Freedom Press

The Fighting-call bulletin

Partial online archive of Fighting-call, a Spanish workers' journal of the Freedom Group and Anti-Parliamentary Communist Federation with information from the Spanish anarchist organisations CNT-FAI during the Civil War.

Freedom (September 1988)

Issue of Freedom, volume 49, issue 9, with articles about the Iran-Iraq war and more.

The Fighting-call. Vol. 1, no. 2

The second edition of Fighting-call, a journal of the Freedom Group and Anti-Parliamentary Communist Federation, from November 1936.

Woman's freedom - Lily Gair Wilkinson

An interesting anarchist-communist feminist text first published by Freedom Press in 1914.

1997: CGT conference in Spain

A reportback by Guy Cheverton of a conference of the Spanish syndicalist union, the CGT. We do not necessarily agree with some of the points made, but reproduce for reference.

The Malatesta Club

Malatesta Club members, John Bishop (back right)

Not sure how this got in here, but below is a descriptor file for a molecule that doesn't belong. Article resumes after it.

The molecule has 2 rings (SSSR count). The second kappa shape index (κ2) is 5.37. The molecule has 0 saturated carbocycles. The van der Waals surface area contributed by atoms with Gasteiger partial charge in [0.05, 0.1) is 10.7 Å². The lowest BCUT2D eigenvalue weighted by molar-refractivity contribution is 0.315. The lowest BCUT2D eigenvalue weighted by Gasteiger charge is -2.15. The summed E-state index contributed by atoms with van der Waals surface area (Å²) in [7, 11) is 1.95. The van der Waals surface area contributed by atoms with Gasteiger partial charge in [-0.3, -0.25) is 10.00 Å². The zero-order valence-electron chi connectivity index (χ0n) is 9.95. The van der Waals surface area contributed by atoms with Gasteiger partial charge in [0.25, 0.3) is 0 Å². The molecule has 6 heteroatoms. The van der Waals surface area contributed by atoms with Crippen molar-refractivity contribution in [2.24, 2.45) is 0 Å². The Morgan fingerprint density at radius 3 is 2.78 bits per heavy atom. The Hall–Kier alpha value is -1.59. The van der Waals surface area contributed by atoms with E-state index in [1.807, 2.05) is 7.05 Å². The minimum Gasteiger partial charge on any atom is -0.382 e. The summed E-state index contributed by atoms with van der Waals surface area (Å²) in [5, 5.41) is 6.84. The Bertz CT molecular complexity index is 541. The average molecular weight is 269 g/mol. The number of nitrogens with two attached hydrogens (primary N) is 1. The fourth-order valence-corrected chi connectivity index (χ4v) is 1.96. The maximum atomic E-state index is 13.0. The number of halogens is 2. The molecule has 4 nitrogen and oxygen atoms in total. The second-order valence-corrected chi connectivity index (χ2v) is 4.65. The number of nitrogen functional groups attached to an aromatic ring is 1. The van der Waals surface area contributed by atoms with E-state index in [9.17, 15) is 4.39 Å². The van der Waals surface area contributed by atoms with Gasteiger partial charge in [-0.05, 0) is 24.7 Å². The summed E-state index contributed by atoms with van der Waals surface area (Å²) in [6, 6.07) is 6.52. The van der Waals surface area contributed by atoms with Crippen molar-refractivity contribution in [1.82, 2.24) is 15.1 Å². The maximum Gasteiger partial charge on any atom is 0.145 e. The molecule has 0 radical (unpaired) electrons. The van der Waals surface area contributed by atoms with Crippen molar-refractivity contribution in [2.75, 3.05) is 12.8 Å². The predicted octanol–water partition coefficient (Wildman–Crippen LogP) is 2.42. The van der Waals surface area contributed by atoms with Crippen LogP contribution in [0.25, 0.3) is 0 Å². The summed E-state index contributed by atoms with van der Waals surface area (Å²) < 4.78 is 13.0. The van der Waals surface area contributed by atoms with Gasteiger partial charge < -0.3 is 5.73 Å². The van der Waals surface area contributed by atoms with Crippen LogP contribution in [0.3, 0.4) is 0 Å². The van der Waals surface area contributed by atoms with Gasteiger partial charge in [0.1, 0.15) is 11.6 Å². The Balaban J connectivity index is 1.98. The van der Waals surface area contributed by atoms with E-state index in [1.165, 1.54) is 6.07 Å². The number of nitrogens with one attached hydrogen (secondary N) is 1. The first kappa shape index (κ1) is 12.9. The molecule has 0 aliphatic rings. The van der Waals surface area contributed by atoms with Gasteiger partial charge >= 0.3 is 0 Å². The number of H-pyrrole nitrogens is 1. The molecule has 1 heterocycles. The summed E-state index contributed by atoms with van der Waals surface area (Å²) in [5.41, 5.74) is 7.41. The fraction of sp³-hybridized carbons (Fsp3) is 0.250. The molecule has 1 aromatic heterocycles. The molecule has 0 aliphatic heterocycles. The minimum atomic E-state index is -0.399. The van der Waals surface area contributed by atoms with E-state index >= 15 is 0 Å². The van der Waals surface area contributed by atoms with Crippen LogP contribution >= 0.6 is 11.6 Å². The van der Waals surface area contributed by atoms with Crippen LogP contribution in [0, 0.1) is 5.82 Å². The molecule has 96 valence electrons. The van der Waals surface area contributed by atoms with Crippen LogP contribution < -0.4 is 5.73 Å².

A short account of the celebrated anarchist Malatesta Club of 1950s London.

Gibson, Tony, 1914-2001 - Donald Rooum and Rufus Segar

Tony Gibson: the face of Brylcreem

2001 biography from The Guardian of anarchist member of the Freedom group, conscientious objector and face of Brylcreem, Tony Gibson.

Freedom bookshop torched

London based anarchist bookshop Freedom was damaged in an arson attack in the early hours of Friday morning. Nobody was hurt in the fire which partially gutted the ground floor and damaged the building's electrics.

Selfishness and Benevolence - Donald Rooum

It is still not thought strange to denounce bosses for pursuing their own selfish advantage, as if to suggest that they would be acceptable, if only they were all incorruptible idealists. It has become obvious that bending the knee to a god and touching the forelock to a boss are mutually reinforcing activities, but it is still not clear to everyone that calling shame on selfishness is another activity of the same kind.

Utopias of the English Revolution - Marie Louise Berneri

While on the Continent the seventeenth century saw the consolidation of absolute governments, in England the absolutism of the kings was resolutely opposed by a great section of the population, and the power of the monarchy was held in check by Parliament. At a time when Louis XIV was able to proclaim “L’Etat c’est Moi,” Charles I was led to the scaffold.